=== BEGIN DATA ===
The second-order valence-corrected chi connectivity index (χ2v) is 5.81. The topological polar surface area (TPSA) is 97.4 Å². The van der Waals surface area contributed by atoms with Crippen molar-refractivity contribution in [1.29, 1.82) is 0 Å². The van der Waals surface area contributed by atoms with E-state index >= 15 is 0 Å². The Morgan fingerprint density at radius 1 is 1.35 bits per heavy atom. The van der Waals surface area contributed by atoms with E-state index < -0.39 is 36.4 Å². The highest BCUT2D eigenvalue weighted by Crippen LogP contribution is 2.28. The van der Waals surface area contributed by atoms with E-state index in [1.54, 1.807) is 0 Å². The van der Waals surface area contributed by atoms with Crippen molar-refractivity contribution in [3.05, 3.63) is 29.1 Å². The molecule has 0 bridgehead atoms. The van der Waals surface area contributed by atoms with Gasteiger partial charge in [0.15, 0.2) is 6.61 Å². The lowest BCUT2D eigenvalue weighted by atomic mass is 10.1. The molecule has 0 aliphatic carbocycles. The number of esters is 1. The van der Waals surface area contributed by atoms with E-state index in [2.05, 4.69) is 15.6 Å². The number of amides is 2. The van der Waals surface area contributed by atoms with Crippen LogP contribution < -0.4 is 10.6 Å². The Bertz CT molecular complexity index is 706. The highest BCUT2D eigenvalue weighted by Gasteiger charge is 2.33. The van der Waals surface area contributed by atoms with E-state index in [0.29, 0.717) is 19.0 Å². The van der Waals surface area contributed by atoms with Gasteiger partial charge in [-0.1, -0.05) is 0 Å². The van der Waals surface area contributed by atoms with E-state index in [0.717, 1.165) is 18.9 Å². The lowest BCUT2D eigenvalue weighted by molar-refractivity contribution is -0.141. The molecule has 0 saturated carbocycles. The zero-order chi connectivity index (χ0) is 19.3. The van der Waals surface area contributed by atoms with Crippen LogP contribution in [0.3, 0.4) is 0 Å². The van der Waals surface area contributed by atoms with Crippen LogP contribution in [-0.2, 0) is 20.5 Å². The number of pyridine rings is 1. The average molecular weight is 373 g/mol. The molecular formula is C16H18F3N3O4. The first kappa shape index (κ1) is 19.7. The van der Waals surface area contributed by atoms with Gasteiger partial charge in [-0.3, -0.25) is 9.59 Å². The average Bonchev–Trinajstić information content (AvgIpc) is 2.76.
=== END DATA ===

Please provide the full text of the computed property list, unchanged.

The second-order valence-corrected chi connectivity index (χ2v) is 5.81. The topological polar surface area (TPSA) is 97.4 Å². The van der Waals surface area contributed by atoms with Crippen molar-refractivity contribution in [1.29, 1.82) is 0 Å². The van der Waals surface area contributed by atoms with E-state index >= 15 is 0 Å². The Morgan fingerprint density at radius 1 is 1.35 bits per heavy atom. The van der Waals surface area contributed by atoms with E-state index < -0.39 is 36.4 Å². The highest BCUT2D eigenvalue weighted by Crippen LogP contribution is 2.28. The van der Waals surface area contributed by atoms with E-state index in [1.54, 1.807) is 0 Å². The van der Waals surface area contributed by atoms with Crippen molar-refractivity contribution in [3.05, 3.63) is 29.1 Å². The molecule has 0 bridgehead atoms. The van der Waals surface area contributed by atoms with Gasteiger partial charge in [0.15, 0.2) is 6.61 Å². The lowest BCUT2D eigenvalue weighted by atomic mass is 10.1. The molecule has 0 aliphatic carbocycles. The number of esters is 1. The van der Waals surface area contributed by atoms with E-state index in [2.05, 4.69) is 15.6 Å². The number of amides is 2. The van der Waals surface area contributed by atoms with Crippen LogP contribution < -0.4 is 10.6 Å². The Bertz CT molecular complexity index is 706. The highest BCUT2D eigenvalue weighted by Gasteiger charge is 2.33. The van der Waals surface area contributed by atoms with E-state index in [0.29, 0.717) is 19.0 Å². The van der Waals surface area contributed by atoms with Gasteiger partial charge in [-0.1, -0.05) is 0 Å². The van der Waals surface area contributed by atoms with E-state index in [0.717, 1.165) is 18.9 Å². The lowest BCUT2D eigenvalue weighted by molar-refractivity contribution is -0.141. The molecule has 0 saturated carbocycles. The zero-order chi connectivity index (χ0) is 19.3. The van der Waals surface area contributed by atoms with Crippen LogP contribution in [0.3, 0.4) is 0 Å². The van der Waals surface area contributed by atoms with Crippen LogP contribution in [-0.2, 0) is 20.5 Å². The number of pyridine rings is 1. The average molecular weight is 373 g/mol. The molecular formula is C16H18F3N3O4. The first kappa shape index (κ1) is 19.7. The van der Waals surface area contributed by atoms with Gasteiger partial charge in [-0.3, -0.25) is 9.59 Å². The average Bonchev–Trinajstić information content (AvgIpc) is 2.76.